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It’s unpredictable, but snow does fall in South Africa’s winter months and in some places you can even ski. Here are six of the best places to see snow in South Africa.

Photo: André Smith

The Matroosberg. Photo: André Smith

1. Matroosberg

Some of the most accessible heavy snowfall in the Western Cape can be found on the Matroosberg, 35 kilometres from Ceres. Matroosberg Peak is the second highest in the province and the home of The Ski Club of South Africa. The peak falls within Matroosberg Private Nature Reserve and the slopes are accessible by 4×4 only. The reserve is open to day visitors and has campsites and cottages for overnight bookings.
www.matroosberg.com

Accommodation option: Camp from R50 a person or stay in the Ski Hut at the foot of the Matroosberg for R100 a person. Other accommodation options also available. Book here

2. Cederberg

Deep blue skies and snow-capped winter mountains transform the Cederberg’s otherwise hot and dusty landscape. While heavy snowfalls are rare in this area, each year brings at least a light dusting of snow to the higher peaks. Day hikes are a great way to see the snow which is forecast between May and September and there’s usually some on the 2 026-metre Sneeuberg, the region’s highest peak, throughout this period.
www.capenature.co.za

Accommodation option: Stay at Gecko Creek Wilderness Lodge from R110 a person. Book here

3. Cathedral Peak

If you’re feeling active and find the idea of hiking through snow appealing, this part of the Drakensberg is for you. The weather here tends to be more stable during winter and, after a snowstorm, conditions can become bright and clear for days. In good weather, Cathedral Peak can be summited in one day from the popular Cathedral Peak Hotel, and although snowfall can make some areas treacherous, experienced hikers should have no difficulty.
www.cathedralpeak.co.za

Accommodation option: Stay at the Cathedral Peak Hotel from R1240 a person. Book here

4. Golden Gate National Park

Often packed to bursting during the summer months, Glen Reenen Rest Camp at Golden Gate National Park attracts few visitors in winter – it’s not uncommon to have the entire camp to yourself, a perfect, untrodden blanket of snow on all sides. If that sounds too chilly, there’s cosier accommodation in the nearby Golden Gate Hotel, or grab a luxurious log cabin at Highlands Mountain Retreat and stay warm by the fire as the snow drifts down outside.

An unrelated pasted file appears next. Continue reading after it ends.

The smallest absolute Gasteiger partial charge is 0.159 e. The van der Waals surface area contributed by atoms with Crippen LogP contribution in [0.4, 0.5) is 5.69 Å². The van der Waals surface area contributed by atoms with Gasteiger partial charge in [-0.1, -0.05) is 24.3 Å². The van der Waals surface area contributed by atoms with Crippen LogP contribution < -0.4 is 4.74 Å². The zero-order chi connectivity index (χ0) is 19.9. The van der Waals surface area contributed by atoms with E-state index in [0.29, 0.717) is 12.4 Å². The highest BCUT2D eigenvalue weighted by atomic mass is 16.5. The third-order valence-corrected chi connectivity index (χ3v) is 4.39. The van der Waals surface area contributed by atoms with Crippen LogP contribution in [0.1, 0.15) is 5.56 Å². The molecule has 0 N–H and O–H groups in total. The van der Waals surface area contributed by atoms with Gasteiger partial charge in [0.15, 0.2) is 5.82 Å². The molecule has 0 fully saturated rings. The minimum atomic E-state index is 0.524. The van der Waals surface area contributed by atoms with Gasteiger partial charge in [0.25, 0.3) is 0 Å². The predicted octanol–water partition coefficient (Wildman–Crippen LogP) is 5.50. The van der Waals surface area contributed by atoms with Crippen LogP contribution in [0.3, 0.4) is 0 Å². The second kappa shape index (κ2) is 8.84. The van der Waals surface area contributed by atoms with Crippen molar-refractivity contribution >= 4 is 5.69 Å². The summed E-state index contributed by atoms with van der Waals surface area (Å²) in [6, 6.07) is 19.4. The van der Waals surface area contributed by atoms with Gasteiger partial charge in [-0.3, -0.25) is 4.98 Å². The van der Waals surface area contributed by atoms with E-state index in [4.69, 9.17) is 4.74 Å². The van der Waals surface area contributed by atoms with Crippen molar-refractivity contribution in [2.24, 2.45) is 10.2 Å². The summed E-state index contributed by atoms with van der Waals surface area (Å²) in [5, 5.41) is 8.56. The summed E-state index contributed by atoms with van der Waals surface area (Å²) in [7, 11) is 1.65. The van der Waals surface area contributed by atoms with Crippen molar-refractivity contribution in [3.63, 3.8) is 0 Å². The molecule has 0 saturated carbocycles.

www.sanparks.org

Accommodation option: Stay at Willowdene Guest Farm, just outside the park, from R380 a person. Book here

5. Long Tom Pass

At 2 150 metres, this Mpumalanga pass is one of the highest tarred roads in South Africa. Although snow isn’t constant and is often relatively light, the easy access makes this a great place to see snow when conditions are favourable. At the top of the winding pass you can warm yourself with a brew at Hops Hollow Country House, a microbrewery and B&B. There are also plenty of accommodation options in nearby Lydenburg and Sabie.
www.hopshollow.com

Accommodation option: Stay at the Sabie River Camp outside Sabie from R150 a person. Book here

6. Underberg and Sani Pass

While it’s not guaranteed every year, the quaint southern Drakensberg villages of Underberg and Himeville are great bases for 4×4 trips up Sani Pass, where winter snow is more or less assured. To make the most of the snow at the top of the pass, book a stay at Sani Mountain Lodge.
www.sanimountain.co.za

Accommodation option: Stay at the Sani Mountain Lodge from R215 a person (dorm), or chalets from R920 a person sharing. Book here

Looking for the best skiing in southern Africa?

AfriSki in Lesotho is your best bet. And if it’s your first time, check out these quick tips on how to ski.



5 Responses to “6 of the best places to see snow in South Africa”

  1. Nikita

    hey that is so awesome i live in Lydenburg(also known as Mpumalanga) ive seen snow onely once but if it is true that there is some snow falling at long tom pas then my number of times i saw it will change into twice :D ;) :o

    Reply
  2. Kate Nelson

    What about the Eastern Cape Highlands, and South Africa’s only ski resort – Tiffindell….?

    Reply

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